Heading down the steep path into the Loch Avon Basin with Cairn Etchachan and Shelter Stone Crags on the right. Still some serious snow bridges over the stream on ther right to catch the unwary.

Would you walk over this?

Looking east down Loch Avon with Stag Rocks dripping with water on the left and Afterthought Arete just visible between Stag Rocks and the further ridge in profile (has a fallen block near its top).


Somewehere near the start of the route!

 Higher up the ridge with another couple of climbers just in front of us.


Don't know where I am in this picture?

Monday, 3 May 2010

North Ridge of Stob Ban, 3rd May 2010

The weather continued to be glorious in the Highlands, so after our scrambling/climbing day yesterday, we decided to head for Stob Ban at 999m (the one south of the Ben). We parked by the bridge in Glen Nevis and struggled over wet, boggy ground for a good kilometere and a half before the ridge began proper and the ground became better underfoot. The route up to the summit is in parts easy grade I ground, before heading back north for a few hundred metres and then west along the rim of Corries, "an Lochan" and "Dearg" towards Mullach nan Coirean at 939m. The return leg was then north east down the broad ridge that leads back down to Glen Nevis and onto the forest tracks. 

Stob Ban high high on the right with Coire Mhusgain down to the left.

Looking north to the south side of Ben Nevis as we headed up the broad north ridge of Stob Ban.

Heading west to Mullach nan Coirean, with the view of Stob Ban in profile with it's scrambly fore-summit behind us and Sgurr a Mhaim behind that.

Our route west along the rim of Coire Dearg all the way round to Mullach nan Coirean and the way down (on the right) back to Glen Nevis.

Sunday, 2 May 2010

Tower Ridge (at last!), 2nd May 2010

Okay so winter isn't over just yet, and once again the mountain gods were on our side when we met up with Mike Pescod from Abacus Mountaineering with the aim of climbing Tower Ridge on "The Ben".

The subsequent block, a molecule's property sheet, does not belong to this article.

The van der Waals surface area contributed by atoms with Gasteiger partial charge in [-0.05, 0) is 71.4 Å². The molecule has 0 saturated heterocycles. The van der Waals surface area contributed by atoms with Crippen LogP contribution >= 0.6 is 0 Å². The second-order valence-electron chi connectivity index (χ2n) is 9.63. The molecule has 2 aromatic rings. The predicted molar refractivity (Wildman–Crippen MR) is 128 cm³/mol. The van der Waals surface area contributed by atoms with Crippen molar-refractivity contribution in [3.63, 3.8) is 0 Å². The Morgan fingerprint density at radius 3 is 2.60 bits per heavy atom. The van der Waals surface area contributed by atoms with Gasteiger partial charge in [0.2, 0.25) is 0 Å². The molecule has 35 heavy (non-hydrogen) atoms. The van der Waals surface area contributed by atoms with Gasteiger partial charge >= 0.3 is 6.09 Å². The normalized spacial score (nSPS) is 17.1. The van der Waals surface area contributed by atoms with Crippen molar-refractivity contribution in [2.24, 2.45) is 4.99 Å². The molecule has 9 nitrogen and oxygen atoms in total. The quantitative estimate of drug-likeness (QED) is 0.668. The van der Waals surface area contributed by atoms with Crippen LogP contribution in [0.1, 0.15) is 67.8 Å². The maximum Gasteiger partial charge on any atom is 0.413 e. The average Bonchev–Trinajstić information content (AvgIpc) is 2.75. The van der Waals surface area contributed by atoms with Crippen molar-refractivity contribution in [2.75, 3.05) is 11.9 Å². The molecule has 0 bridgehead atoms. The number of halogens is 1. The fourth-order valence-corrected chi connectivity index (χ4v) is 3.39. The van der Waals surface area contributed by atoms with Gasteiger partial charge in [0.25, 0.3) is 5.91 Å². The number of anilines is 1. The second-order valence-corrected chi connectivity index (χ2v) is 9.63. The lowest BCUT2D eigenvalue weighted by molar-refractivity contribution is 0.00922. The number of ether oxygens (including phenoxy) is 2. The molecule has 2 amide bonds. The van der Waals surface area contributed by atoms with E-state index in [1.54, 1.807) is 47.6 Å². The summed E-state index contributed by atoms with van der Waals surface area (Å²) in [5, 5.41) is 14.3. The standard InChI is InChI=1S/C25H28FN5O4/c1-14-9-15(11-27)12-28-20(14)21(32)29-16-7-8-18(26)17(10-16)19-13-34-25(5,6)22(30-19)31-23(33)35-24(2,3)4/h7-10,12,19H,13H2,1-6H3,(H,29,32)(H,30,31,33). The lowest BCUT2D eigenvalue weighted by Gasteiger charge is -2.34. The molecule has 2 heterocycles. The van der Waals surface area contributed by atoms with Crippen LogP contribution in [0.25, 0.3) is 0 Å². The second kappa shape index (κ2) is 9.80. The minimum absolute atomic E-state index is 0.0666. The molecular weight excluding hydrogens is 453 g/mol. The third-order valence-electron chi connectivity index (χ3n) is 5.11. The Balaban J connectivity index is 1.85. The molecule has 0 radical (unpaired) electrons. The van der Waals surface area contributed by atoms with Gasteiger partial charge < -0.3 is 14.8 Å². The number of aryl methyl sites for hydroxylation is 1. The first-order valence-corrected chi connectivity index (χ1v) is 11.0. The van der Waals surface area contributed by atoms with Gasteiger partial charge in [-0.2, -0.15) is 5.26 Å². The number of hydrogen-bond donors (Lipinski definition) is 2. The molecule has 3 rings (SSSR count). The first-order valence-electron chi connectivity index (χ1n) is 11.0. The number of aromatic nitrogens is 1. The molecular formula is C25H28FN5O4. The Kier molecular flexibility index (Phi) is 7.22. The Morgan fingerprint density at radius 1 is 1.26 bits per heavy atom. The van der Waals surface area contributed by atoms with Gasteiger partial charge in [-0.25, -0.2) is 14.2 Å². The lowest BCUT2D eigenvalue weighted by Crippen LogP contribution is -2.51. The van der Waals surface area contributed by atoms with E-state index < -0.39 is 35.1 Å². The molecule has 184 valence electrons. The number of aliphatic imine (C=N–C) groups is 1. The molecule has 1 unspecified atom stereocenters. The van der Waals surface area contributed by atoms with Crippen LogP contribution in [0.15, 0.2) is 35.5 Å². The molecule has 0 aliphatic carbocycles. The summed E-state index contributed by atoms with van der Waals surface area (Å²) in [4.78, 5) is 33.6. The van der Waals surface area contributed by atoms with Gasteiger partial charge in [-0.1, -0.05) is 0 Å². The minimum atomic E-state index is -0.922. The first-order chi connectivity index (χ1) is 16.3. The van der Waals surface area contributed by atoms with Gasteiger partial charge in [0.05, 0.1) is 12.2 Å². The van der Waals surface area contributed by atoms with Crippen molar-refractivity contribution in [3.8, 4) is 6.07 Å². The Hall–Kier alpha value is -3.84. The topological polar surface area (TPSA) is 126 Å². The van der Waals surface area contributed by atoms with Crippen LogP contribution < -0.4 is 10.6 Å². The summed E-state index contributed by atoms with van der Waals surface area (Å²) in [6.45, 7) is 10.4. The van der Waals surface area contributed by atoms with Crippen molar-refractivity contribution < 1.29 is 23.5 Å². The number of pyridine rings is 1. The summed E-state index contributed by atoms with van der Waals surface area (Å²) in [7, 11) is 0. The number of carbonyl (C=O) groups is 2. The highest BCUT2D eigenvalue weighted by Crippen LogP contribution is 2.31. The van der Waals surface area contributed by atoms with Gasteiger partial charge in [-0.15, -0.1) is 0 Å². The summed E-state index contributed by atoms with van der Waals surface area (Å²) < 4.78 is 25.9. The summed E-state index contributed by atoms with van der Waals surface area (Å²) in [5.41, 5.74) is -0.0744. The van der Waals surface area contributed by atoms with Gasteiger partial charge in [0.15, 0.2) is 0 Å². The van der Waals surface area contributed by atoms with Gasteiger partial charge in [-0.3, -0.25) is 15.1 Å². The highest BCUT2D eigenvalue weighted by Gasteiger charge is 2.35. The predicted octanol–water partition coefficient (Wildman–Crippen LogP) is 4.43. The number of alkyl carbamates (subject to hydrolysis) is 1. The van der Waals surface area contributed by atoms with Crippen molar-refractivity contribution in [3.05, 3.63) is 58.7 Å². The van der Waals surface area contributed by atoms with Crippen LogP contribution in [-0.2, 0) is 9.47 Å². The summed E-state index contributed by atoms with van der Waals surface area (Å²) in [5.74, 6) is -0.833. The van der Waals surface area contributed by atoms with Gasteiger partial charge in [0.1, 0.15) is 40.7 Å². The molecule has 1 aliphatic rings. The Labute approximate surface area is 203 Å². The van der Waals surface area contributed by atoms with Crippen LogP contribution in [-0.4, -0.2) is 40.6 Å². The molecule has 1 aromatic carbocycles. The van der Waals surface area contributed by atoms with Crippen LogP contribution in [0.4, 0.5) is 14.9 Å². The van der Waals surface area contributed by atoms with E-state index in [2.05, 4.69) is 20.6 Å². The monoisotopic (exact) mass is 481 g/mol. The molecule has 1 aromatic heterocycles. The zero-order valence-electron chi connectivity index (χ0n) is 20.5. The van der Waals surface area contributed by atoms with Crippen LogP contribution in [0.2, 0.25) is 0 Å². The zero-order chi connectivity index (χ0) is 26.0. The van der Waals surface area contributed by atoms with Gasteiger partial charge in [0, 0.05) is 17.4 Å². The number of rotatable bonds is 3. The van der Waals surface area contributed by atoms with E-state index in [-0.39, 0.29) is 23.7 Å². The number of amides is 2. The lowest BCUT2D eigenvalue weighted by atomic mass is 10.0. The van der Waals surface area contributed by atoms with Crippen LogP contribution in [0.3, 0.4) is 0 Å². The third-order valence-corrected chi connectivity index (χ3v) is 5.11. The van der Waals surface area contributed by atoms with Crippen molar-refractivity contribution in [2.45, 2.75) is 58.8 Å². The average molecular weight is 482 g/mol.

Also along to observe was James Edwards of High Mountaineering so we had quite a pleasant and sociable day and we managed to pick up some tips and onfo, along with a recap of the basic crevasse rescue system. This meant James hanging off the edge of Number 4 Gully whilst we attempted to pull him up!
We passed one team en route and saw a few folks out and about; one team heading up near Number 3 or 4 Gully, another in the Tower Gully area and Number 2 Gully Buttress-ish. Also on the way across "The Gap" we saw a team down below Glovers Chimney, and when we descended Number 4 there was a team in North Gully; so there's still things to go for for a few weeks yet so long as there's a nice frost!


Tower Ridge in profile with Tower Gap high up in the centre of the picture.

James and Mike climbing the first chimney section out of the Douglas gap, which had a little snow near it's top but otherwise was just wet and greasy.

At the top of the first climbing section, about Diff/V Diff ish depending how wet it is?

Looking across Coire na Ciste to Number 4 Gully just right of centre and to it's left the grade I North Gully - one for the future I think (along with Tower Gully).

Lorna, myself and James just after we passed the onl;y people we saw on the ridge.


Heading up towards the Great Tower, before we go to it's left for the winter route and the Eastern Traverse.

Making our way around the entertaining Eastern Traverse, with quite a big drop beneath out feet!


Above the (blocked by snow) fallen block or cave section as it is sometimes known.

A quick rest whilst we contemplate the crossing of Tower Gap!

We sent James across first to take care of photographic duties!

Trying to look graceful as you lower yourself down off the block and into the gap - not.
(double click the vids to get full size).

The method used to cross the gap and not easily seen on the video is to stand on the edge of the smaller block you drop down onto, then keeping your feet firmly in place, fall forwards and place your hands on the far side of the gap, find some holds (haha) and step (scrape in crampons) up and out of the gap - easy!

Looking back down to the narrow section with Tower Gap just behind James.

At the top with Mr "P".

Looking across to the crowds on the summit.
After a spot of lunch over looking the coire, we stopped above Number 4 Gully to practice some basic crevasse rescue systems and then descended the gully itself and then back down to the car park.


One final zoom shot of a team crossing Tower Gap (about 900metres-ish up).